memprof-limits

Memory limits, allocation limits, and thread cancellation

Memprof-limits — Memory limits, allocation limits, and thread cancellation for OCaml

The entry point of this package is the module Memprof_limits.

This package lets you interrupt tasks in a thread-safe and resource-safe way, when a resource limit is reached or a cancellation token is set. A task is an isolated piece of computation running within a thread.

Global memory limits interrupt a task when the major heap exceeds a certain size. Allocation limits interrupt a task when a certain number of words have been allocated, a portable mesure of time elapsed and quantity of work done. Token limits interrupt an allocating task when an arbitrary token is set.

The implementation uses OCaml's Memprof statistical profiler engine with a low sampling rate that does not affect performance.

Global memory limits

global_memory_limits let you bound the memory consumption of specific tasks in your program, in terms of memory used by the whole program (total major heap size). If several concurrent tasks run under a global memory limit, the task the most likely to be interrupted first is the one that allocates the most frequently. After the memory limit has been exceeded, there is a probability less than 10-50 that the task is still not interrupted after it allocates 8.8 more MiB.

Once interrupted, the program will keep interrupting all the tasks running under a global memory limit, until the program shuts down gracefully, or an attempt to free up space with Gc.compact () succeeds. The latter is useful in situations where the allocated memory does not escape the task and therefore terminating it is likely to free up space, for instance in situations where data is acquired and validated inside a thread before this data is published to the rest of the program.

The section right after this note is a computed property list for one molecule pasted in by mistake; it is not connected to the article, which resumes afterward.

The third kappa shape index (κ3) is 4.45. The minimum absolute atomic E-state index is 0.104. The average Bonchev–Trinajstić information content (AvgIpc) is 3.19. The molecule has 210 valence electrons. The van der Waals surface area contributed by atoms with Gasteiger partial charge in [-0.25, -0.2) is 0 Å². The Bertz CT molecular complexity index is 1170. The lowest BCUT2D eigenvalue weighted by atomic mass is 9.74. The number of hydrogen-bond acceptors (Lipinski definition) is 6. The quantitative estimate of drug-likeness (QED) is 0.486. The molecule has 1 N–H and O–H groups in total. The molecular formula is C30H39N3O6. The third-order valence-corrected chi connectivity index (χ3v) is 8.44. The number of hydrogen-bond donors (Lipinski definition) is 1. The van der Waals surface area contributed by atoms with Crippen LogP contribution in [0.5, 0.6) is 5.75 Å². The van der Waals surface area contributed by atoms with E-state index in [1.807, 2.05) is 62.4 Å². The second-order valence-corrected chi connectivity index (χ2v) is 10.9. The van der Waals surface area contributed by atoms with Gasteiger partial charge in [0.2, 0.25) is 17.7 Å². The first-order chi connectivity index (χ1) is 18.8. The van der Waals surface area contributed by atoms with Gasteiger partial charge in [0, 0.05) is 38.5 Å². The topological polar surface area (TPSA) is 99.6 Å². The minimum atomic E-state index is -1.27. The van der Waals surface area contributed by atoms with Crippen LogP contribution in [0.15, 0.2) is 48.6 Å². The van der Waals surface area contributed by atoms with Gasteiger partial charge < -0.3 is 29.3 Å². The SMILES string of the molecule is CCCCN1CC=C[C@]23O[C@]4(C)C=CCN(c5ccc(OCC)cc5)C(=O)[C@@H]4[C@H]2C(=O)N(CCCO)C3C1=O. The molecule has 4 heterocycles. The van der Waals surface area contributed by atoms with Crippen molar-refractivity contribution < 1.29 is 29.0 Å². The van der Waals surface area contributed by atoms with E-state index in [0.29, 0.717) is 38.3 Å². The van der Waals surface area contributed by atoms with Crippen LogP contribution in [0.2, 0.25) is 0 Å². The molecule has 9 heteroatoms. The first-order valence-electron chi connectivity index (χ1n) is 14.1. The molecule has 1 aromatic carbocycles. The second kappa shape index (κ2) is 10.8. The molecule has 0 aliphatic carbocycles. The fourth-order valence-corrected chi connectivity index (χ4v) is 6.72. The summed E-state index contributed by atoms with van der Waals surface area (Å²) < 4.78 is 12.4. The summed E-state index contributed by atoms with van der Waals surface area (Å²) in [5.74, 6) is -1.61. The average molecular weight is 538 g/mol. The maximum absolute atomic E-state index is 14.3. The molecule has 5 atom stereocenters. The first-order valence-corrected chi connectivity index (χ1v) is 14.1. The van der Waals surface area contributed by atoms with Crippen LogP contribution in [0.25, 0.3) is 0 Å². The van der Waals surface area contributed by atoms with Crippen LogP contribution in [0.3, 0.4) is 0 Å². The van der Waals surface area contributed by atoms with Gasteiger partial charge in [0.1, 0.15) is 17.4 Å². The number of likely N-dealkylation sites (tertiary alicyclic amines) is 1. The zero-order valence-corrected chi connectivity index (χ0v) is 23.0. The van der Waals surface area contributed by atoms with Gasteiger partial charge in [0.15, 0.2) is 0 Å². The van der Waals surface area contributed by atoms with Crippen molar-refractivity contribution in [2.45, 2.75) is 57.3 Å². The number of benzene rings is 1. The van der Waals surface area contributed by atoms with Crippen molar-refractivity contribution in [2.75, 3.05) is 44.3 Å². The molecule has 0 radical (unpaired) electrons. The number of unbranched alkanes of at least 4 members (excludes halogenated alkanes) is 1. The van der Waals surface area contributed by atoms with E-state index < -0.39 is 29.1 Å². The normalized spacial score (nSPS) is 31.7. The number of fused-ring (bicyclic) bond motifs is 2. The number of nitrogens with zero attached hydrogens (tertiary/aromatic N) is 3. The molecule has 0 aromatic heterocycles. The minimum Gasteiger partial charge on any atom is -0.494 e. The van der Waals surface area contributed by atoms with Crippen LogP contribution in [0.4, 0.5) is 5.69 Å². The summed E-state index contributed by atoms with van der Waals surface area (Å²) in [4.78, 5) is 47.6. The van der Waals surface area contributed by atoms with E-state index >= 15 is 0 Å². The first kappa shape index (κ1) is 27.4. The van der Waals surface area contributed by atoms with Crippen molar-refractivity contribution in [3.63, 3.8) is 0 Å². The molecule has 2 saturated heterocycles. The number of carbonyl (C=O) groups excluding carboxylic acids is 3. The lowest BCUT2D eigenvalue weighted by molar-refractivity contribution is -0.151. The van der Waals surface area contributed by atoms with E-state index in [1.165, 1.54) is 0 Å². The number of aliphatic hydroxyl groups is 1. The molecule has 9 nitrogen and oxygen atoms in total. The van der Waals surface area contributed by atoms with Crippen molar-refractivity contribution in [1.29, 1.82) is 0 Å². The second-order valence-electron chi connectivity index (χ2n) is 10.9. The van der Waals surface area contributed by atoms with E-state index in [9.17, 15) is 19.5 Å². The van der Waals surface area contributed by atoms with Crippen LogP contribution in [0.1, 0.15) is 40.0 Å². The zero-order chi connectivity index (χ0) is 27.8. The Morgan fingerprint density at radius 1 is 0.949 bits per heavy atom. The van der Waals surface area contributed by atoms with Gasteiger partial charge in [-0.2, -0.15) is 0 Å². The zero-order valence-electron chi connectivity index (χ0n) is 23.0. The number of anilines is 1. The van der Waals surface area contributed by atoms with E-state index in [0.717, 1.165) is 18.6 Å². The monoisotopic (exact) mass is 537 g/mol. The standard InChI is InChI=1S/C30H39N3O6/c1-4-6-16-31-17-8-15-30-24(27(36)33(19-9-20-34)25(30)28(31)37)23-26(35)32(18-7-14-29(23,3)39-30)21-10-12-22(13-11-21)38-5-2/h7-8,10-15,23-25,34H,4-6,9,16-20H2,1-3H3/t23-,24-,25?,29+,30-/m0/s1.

Example

A worker task allocates 3M words simultaneously live, causing a peak memory consumption of 2.3 GiB on 64-bit (without counting the GC overhead). The monitor interrupts the task when the major heap reaches 1 GiB (including the GC overhead).

(* worker *)
let f () =
  let rec alloc n x =
    if n = 0 then x else alloc (n-1) (()::x)
  in
  (* allocate 2.3 GiB *)
  alloc 100_000_000 []

(* monitor *)
let g () =
  match Memprof_limits.limit_global_memory f with
  | Ok x -> print_endline "success"
  | Error _ -> print_endline "out of memory" ; Gc.compact ()

(* main *)
let () =
  Memprof_limits.start_memprof_limits () ;
  (* 1 GiB memory limit *)
  Memprof_limits.set_global_memory_limit (1024 * 1024) ;
  g ()

Use cases

  • The mSAT solver and the Zenon theorem prover offer to limit their memory consumption by failing gracefully, which is implemented by raising from a Stdlib.Gc.alarm. Limiting memory seems to be a standard feature of theorem provers (this is for instance also a feature of Lean). Compared to the Gc.alarm trick, memprof-limits readily supports threads and provides tools to enforce resource safety, which enables porting this feature to theorem provers written in OCaml that lack it.

Allocation limits

allocation_limits let you bound the execution of specific tasks in your program, measured in number of allocations (thousands of words, or kw). Allocation limits count allocations but not deallocations, and are therefore a measure of the work done which can be more suitable (consistent, portable) than wall-clock time.

Guarantees on the number of allocations that can be done without being interrupted for a given limit, with good probability (e.g. 10-50) are given by a statistical analysis.

Example

A worker task allocates 300M words, only 3k of which live simultaneously. This comes close to an allocation limit of 330M words set by the monitor. The probability that the worker is interrupted is less than 10-50, and thus the computation successfully completes, in about a second.